The recent blog post by Pandora founder Tim Westergren is as close as the company has ever come to admitting that it cannot survive without government intervention. In the post, Westergren urges the passage of the “Internet Radio Fairness Act (H.R. 6480 and S. 3609),” which will alter pop song royalty rates in Pandora’s favor.
Because Pandora is an internet business that plays millions of songs individually for its millions of listeners, it ends up paying about 50% of its revenues back to record companies. Sirius XM, meanwhile, pays about 10% of its total subscription fees back to record companies as song royalties.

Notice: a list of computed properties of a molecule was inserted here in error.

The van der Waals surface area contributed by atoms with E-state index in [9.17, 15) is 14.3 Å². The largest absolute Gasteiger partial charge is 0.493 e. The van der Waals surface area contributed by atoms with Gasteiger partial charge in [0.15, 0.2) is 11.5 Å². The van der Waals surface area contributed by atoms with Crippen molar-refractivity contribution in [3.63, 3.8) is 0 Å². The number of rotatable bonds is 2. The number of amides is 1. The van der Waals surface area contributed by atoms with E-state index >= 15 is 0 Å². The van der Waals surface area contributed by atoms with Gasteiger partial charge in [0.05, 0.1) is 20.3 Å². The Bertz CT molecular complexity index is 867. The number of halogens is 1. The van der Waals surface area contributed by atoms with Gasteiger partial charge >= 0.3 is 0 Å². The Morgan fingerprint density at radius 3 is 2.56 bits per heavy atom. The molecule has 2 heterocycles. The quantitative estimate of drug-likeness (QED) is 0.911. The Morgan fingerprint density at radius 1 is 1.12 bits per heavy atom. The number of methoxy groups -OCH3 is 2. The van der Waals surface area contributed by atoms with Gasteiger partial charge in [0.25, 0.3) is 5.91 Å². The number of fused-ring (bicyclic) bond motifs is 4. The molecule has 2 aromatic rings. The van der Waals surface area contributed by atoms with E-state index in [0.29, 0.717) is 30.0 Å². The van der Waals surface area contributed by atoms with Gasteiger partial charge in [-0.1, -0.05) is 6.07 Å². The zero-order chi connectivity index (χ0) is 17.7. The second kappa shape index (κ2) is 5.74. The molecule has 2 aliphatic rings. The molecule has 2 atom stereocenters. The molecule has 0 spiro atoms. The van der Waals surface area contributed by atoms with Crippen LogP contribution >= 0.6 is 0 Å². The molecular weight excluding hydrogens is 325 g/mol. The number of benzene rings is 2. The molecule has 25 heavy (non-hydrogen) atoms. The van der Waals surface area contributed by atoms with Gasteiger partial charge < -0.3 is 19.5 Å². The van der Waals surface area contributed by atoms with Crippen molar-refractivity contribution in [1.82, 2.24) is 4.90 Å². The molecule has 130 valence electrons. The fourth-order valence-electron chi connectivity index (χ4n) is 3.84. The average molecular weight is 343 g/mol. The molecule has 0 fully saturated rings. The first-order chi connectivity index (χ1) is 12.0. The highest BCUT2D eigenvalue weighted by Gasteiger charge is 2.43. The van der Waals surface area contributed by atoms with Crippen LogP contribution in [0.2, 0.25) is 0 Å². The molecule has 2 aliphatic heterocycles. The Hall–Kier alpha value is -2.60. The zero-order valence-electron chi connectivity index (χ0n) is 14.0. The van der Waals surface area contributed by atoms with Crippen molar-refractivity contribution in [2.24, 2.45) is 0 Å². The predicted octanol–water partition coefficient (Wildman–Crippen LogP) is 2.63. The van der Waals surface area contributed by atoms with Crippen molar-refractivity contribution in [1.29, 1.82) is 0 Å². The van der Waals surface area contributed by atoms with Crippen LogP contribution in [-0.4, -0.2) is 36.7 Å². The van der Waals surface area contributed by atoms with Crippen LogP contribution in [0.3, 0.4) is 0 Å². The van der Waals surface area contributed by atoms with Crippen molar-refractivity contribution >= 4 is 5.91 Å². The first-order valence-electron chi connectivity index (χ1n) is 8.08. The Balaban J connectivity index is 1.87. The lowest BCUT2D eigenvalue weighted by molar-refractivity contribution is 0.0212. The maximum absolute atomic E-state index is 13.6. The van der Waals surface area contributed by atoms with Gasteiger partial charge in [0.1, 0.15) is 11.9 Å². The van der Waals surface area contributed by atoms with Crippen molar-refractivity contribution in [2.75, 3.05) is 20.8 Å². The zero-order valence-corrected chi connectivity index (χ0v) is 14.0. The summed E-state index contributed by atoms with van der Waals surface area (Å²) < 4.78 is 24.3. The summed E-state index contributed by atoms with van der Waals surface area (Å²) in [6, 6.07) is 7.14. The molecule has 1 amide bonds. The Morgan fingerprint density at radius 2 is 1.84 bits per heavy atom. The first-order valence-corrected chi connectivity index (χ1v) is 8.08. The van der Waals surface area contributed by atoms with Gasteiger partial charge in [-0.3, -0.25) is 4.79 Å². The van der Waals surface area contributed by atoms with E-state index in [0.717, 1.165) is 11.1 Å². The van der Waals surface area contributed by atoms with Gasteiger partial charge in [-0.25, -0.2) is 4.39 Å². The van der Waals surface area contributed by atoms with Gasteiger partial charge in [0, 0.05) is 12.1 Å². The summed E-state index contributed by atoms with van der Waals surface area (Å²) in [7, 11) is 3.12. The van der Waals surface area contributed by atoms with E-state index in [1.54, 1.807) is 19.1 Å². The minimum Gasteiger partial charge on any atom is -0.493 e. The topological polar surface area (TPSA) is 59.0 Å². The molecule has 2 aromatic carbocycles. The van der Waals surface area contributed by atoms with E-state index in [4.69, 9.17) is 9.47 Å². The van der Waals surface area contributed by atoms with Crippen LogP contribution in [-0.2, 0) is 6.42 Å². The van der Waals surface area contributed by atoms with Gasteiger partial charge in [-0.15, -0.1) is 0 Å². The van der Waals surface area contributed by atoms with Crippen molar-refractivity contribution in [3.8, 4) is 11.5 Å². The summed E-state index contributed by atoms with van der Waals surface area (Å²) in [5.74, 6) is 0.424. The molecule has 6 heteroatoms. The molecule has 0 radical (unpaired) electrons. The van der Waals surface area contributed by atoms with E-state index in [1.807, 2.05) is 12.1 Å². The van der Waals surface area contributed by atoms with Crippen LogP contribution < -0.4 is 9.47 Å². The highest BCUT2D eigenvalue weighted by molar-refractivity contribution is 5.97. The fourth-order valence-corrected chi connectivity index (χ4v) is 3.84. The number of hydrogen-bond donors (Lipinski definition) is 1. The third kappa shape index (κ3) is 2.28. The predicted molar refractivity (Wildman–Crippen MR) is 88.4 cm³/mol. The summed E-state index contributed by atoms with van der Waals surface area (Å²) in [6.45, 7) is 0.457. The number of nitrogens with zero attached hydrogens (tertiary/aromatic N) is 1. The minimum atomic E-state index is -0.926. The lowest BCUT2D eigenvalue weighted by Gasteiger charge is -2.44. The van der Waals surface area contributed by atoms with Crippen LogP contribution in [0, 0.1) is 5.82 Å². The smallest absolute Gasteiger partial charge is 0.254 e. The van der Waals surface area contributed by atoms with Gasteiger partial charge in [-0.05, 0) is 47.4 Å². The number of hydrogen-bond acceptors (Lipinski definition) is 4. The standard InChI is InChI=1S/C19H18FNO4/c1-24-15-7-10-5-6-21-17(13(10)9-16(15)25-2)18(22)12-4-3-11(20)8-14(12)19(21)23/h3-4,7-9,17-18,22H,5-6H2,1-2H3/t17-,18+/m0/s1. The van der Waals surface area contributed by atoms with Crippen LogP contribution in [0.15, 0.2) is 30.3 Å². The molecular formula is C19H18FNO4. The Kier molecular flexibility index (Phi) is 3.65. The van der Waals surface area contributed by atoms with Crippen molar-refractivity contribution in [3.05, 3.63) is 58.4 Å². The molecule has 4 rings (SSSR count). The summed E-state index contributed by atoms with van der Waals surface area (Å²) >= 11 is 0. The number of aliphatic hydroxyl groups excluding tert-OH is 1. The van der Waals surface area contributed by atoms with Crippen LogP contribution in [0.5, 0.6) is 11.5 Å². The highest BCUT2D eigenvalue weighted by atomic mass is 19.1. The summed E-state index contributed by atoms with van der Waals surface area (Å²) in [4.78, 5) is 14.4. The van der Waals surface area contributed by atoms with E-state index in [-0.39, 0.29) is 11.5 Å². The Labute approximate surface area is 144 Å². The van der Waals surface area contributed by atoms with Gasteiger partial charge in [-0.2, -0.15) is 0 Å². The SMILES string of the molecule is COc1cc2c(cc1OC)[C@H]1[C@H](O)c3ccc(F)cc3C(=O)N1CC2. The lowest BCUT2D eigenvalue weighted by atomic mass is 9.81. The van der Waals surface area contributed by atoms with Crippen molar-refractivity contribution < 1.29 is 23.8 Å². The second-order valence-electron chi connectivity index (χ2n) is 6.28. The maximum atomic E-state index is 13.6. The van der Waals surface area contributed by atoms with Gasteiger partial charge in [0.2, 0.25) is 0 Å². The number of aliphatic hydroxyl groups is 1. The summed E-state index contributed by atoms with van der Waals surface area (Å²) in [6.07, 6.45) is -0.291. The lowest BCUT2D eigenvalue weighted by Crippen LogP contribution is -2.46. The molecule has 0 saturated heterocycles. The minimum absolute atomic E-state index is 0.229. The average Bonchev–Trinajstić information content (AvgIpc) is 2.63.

Westergren wants the system changed so that it’s a “level playing field.”
The way it’s framed, it sounds unfair for Pandora. But one of the reasons Pandora pays more is because it is obligated to pay a per-song fee that is a fraction of a penny per song. It’s not on a percentage system, like Sirius, in other words.
So there’s an argument to be made that Pandora’s royalty expenses aren’t high because the system is unfair; they’re high because Pandora plays millions more songs than Sirius does.
We’ve made this argument repeatedly over the months: That Pandora is a broken company absent government intervention in its favor to change the royalty fee. Its technology — which “learns” what you like and don’t like, and then suggests new songs — is undoubtedly innovative. But the fact that it needs a bailout to survive is decidedly old school.
The bill’s passage is not assured. Lobbyists representing the music industry don’t want to see their fees from Pandora reduced.